By Luke Frank
The recent passing of Evel Knievel got me to thinking. Let’s start this year right and everybody spend a just little time thinking about taking care of some personal business — namely, being safe on the job site and minimizing trauma to our vitals.
According to the Bureau of Labor Statistics, more than a million workers suffer back injuries each year, and back injuries account for 20 percent of workplace injuries or illnesses. Moreover, 1/4 of all Workers’ Compensation claims involve back injuries, costing employers billions of dollars — not to mention the “victims’” pain and suffering.
Back injuries can be outrageously painful and take a long time to heal. If you’ve experienced a back injury, you know it affects everything you do — from driving a vehicle to using the bathroom. And maybe the worst part — your first back injury opens the barn doors to future back injuries.
I can vouch for that. I’m 44 and my back is troublesome — and not just from loading equipment or humping a shovel for 20 years. In my youth, I played hockey for eight years and football for three. I have two compressed discs in my lower back, which has to be “adjusted” periodically so I can work and play.
Following are standard back-injury prevention techniques, just because it’s good to reread them now and again:
* Take a balanced stance with your feet about a shoulder-width apart. One foot can be behind the object and the other next to it.
* Squat down to lift the object, but keep your heels off the floor. Get as close to the object as you can.
* Use your palms (not just your fingers) to get a secure grip on the load. Make sure you’ll be able to maintain a hold on the object without switching your grip later.
* Lift gradually (without jerking) using your leg, abdominal and buttock muscles and keeping the load as close to you as possible. Keep your chin tucked in to maintain a relatively straight back and neck line.
* Once you’re standing, change directions by pointing your feet in the direction you want to go and turning your whole body. Avoid twisting at your waist while carrying a load.
* When you put a load down, use these same guidelines in reverse.
But what I’m suggesting goes beyond taking care of your back at work. According to the Centers for Disease Control and Prevention, nearly 16 workers die each day from traumatic injuries. In 2005, nearly 6,000 workers died from an occupational injury, and more than 4 million workers had a nonfatal injury or illness.
Private-sector workers experience 11,500 nonfatal work-related injuries/illnesses daily more than half of these injuries/illnesses require job transfer, work restrictions, or time away from their jobs as a result. Among all workers, not just the private sector, 9,000 workers are treated in emergency departments each day, and approximately 200 of these workers are hospitalized. In 2004, this resulted in an estimated 3.4 million nonfatal injuries and illnesses among civilian workers that were serious enough to be treated in hospital emergency departments.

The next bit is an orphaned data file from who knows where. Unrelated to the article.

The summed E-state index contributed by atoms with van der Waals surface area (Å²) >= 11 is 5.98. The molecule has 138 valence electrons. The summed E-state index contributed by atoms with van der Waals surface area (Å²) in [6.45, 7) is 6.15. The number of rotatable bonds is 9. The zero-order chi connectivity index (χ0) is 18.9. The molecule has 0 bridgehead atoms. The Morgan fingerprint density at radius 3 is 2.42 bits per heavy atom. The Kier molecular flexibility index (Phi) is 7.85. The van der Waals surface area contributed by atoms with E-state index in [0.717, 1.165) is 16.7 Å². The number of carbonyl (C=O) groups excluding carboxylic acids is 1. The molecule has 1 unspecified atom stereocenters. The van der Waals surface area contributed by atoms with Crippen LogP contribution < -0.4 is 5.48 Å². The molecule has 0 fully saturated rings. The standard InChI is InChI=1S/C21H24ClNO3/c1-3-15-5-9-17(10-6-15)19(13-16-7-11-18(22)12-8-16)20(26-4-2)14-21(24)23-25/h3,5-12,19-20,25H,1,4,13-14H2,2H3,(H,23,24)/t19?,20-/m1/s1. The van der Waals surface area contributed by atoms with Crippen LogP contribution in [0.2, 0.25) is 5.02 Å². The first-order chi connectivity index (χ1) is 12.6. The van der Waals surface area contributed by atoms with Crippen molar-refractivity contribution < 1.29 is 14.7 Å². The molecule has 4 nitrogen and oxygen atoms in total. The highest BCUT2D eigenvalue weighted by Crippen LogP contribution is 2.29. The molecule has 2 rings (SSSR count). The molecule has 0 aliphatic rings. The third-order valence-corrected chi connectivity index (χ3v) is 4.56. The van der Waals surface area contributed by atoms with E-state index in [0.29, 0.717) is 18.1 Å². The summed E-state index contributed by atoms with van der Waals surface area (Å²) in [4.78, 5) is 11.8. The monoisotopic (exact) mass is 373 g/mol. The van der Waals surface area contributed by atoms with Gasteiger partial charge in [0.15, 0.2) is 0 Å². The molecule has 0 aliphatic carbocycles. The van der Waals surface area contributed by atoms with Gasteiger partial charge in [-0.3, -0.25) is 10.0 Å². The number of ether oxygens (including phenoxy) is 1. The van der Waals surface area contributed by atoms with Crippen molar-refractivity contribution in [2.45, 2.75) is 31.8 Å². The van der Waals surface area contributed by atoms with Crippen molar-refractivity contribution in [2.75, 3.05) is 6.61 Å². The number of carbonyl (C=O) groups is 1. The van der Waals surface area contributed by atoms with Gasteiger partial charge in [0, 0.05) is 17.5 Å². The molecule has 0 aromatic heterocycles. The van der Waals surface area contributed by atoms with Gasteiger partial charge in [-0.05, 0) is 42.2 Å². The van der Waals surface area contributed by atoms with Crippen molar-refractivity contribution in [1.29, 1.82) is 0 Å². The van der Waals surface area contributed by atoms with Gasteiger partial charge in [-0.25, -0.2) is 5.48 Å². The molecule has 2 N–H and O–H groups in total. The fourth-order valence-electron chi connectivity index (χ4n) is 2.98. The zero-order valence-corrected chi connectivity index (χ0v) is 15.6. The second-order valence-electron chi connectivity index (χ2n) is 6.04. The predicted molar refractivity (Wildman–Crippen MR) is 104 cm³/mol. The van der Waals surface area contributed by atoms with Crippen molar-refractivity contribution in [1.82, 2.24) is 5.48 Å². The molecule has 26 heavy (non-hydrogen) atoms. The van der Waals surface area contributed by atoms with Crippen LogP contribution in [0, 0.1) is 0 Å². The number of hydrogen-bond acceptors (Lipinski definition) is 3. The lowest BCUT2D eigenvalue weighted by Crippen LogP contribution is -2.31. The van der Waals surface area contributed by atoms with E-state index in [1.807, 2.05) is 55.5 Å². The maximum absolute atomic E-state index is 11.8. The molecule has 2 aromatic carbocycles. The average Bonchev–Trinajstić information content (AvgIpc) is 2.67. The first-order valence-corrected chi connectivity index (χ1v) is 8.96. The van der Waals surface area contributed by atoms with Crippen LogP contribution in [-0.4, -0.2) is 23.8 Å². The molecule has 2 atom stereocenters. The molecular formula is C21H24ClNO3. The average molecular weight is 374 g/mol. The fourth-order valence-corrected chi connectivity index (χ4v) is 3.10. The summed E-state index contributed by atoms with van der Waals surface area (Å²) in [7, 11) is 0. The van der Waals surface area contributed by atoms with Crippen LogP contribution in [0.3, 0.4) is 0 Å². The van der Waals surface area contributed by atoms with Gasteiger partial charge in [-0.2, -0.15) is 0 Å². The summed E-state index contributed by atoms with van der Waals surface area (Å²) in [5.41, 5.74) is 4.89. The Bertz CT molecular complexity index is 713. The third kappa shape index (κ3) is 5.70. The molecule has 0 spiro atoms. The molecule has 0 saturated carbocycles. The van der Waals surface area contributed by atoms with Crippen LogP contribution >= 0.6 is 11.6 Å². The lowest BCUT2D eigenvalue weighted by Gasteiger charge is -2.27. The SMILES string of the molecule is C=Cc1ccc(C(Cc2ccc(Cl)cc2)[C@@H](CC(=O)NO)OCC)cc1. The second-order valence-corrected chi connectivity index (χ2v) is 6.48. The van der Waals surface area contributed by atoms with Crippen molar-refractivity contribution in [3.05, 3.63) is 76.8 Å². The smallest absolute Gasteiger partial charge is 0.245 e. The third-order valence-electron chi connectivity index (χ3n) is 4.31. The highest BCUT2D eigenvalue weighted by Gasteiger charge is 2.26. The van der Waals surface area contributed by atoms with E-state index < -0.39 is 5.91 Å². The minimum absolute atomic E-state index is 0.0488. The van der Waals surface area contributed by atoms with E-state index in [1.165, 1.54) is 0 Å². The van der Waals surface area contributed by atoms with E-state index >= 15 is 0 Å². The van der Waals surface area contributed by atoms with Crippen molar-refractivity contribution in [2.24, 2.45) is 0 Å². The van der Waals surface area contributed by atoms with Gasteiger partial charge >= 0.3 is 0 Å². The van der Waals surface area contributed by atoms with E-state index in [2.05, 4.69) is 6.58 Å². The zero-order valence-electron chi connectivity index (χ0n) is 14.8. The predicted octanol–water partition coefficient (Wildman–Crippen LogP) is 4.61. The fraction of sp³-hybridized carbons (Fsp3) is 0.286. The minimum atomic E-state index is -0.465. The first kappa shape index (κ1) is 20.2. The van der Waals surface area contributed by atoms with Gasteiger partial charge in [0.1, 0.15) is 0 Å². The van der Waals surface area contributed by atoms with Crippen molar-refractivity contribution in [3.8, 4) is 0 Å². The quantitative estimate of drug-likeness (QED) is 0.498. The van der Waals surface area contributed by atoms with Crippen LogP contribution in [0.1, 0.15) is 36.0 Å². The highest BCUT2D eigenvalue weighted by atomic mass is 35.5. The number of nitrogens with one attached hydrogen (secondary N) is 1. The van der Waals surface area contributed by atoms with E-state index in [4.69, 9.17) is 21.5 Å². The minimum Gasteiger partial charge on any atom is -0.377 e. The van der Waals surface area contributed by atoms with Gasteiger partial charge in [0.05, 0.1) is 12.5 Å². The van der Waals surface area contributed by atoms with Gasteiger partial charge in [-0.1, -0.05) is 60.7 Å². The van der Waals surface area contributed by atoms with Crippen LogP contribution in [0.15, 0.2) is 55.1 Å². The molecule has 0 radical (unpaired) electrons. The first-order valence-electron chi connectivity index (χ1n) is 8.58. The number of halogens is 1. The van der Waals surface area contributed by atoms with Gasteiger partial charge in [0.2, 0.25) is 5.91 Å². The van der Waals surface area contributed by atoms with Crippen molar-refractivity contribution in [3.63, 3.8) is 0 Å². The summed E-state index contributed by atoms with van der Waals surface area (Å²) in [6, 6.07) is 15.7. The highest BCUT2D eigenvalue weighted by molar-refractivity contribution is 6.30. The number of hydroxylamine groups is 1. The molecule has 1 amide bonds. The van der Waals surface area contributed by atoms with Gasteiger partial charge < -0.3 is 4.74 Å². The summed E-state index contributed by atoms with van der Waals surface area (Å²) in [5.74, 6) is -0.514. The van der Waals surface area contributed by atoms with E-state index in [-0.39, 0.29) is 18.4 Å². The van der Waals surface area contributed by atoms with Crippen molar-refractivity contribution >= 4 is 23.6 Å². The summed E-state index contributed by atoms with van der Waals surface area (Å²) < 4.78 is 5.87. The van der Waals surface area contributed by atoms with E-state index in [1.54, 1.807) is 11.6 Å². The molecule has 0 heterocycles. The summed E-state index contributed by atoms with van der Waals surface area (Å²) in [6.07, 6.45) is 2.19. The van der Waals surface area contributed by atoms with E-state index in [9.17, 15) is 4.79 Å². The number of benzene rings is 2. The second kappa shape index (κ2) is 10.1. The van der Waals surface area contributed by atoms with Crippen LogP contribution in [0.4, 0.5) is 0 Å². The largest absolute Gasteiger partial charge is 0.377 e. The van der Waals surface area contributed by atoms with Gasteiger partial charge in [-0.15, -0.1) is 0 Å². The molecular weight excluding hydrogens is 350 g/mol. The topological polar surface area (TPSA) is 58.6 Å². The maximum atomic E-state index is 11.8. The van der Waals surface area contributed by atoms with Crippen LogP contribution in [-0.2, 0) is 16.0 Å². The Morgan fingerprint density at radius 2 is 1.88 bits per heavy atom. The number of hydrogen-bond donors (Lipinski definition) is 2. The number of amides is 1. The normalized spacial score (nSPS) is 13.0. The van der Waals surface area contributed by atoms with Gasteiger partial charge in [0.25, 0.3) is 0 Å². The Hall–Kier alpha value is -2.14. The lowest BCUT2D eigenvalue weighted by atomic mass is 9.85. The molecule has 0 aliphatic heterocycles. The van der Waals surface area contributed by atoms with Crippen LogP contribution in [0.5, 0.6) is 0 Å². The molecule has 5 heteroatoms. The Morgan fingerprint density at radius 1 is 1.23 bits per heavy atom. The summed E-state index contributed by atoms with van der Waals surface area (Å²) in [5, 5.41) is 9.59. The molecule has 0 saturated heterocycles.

You may confront any number of other occupational hazards — working with fertilizers and chemicals (use gloves and a respirator); around heavy machinery (wear steel-toed boots/hardhat); power equipment (wear gloves and glasses); outdoors (use sunscreen and drink water); etc. Please protect yourself.
Finally, take care of yourself every day — all of the time. According to a Home Safety Council report, dangers abound on the home front as well, causing as many as 20,000 deaths, 7 million disabling injuries, and 20 million hospital trips in the United States each year.
Most of my ailments are the result of stupid things I did for fun — I’ve never been injured on the job. But it all adds up to how I feel (and perform) everyday. I have arthritis in my thumb, and on the same hand an unnatural swell on my fourth metacarpal, both of which advise me when storms are moving in. I also have a trick knee that pops out periodically and has to be hypo-extended to pop back in. My nose has been broken a few times (and fixed), and I’ve had a couple of hernia surgeries.
I assume this is all kind of average for a middle-aged man. But I chose the word “victim” earlier, because everything on my list was pretty easily preventable. Sometimes testosterone just gets in the way of common sense. Who thinks at the time that being pulled by a car to ski slalom down an irrigation ditch will lead to pinpoint-accurate weather forecasts?
Luke Frank has been an editor and publisher in the green industry for the past 17 years, addressing water resource development, management and conservation through the irrigation profession. His field experience includes 17 years as an irrigation foreman, contractor and manager in the landscape, turf, golf and nursery industries. He currently resides in Albuquerque, N.M. He can be reached via e-mail at firstname.lastname@example.org